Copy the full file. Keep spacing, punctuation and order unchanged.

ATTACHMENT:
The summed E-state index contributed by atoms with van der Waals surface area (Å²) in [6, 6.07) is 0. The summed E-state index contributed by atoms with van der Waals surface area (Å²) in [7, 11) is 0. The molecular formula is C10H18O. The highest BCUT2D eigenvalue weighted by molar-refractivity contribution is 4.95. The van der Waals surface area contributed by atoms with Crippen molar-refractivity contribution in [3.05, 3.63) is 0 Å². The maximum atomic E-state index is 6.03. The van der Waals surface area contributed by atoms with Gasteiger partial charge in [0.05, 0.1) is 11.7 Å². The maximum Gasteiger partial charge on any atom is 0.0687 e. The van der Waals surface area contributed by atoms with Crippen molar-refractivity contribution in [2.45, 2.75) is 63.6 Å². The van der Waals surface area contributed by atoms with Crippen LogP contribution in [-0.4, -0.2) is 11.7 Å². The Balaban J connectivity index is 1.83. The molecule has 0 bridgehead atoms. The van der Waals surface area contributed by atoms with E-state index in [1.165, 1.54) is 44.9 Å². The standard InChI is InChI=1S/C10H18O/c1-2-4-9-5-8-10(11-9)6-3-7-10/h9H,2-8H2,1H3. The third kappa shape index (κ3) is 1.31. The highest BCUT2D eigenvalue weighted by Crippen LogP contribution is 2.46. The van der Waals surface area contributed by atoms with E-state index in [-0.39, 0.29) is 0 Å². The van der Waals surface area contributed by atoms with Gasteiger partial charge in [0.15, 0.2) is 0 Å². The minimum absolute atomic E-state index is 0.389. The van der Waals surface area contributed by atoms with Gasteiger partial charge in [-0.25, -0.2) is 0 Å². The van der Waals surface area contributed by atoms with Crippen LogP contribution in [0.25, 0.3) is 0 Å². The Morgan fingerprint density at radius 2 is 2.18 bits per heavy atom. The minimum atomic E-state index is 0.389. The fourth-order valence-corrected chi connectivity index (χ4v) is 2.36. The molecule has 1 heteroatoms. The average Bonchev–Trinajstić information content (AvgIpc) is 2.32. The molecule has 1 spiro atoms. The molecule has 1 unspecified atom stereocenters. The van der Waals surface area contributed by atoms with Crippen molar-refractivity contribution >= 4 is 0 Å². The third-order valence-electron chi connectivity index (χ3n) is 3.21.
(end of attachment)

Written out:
The summed E-state index contributed by atoms with van der Waals surface area (Å²) in [6, 6.07) is 0. The summed E-state index contributed by atoms with van der Waals surface area (Å²) in [7, 11) is 0. The molecular formula is C10H18O. The highest BCUT2D eigenvalue weighted by molar-refractivity contribution is 4.95. The van der Waals surface area contributed by atoms with Crippen molar-refractivity contribution in [3.05, 3.63) is 0 Å². The maximum atomic E-state index is 6.03. The van der Waals surface area contributed by atoms with Gasteiger partial charge in [0.05, 0.1) is 11.7 Å². The maximum Gasteiger partial charge on any atom is 0.0687 e. The van der Waals surface area contributed by atoms with Crippen molar-refractivity contribution in [2.45, 2.75) is 63.6 Å². The van der Waals surface area contributed by atoms with Crippen LogP contribution in [-0.4, -0.2) is 11.7 Å². The Balaban J connectivity index is 1.83. The molecule has 0 bridgehead atoms. The van der Waals surface area contributed by atoms with E-state index in [1.165, 1.54) is 44.9 Å². The standard InChI is InChI=1S/C10H18O/c1-2-4-9-5-8-10(11-9)6-3-7-10/h9H,2-8H2,1H3. The third kappa shape index (κ3) is 1.31. The highest BCUT2D eigenvalue weighted by Crippen LogP contribution is 2.46. The van der Waals surface area contributed by atoms with E-state index in [-0.39, 0.29) is 0 Å². The van der Waals surface area contributed by atoms with Gasteiger partial charge in [0.15, 0.2) is 0 Å². The minimum absolute atomic E-state index is 0.389. The van der Waals surface area contributed by atoms with Gasteiger partial charge in [-0.25, -0.2) is 0 Å². The van der Waals surface area contributed by atoms with Crippen LogP contribution in [0.25, 0.3) is 0 Å². The Morgan fingerprint density at radius 2 is 2.18 bits per heavy atom. The minimum atomic E-state index is 0.389. The fourth-order valence-corrected chi connectivity index (χ4v) is 2.36. The molecule has 1 heteroatoms. The average Bonchev–Trinajstić information content (AvgIpc) is 2.32. The molecule has 1 spiro atoms. The molecule has 1 unspecified atom stereocenters. The van der Waals surface area contributed by atoms with Crippen molar-refractivity contribution >= 4 is 0 Å². The third-order valence-electron chi connectivity index (χ3n) is 3.21.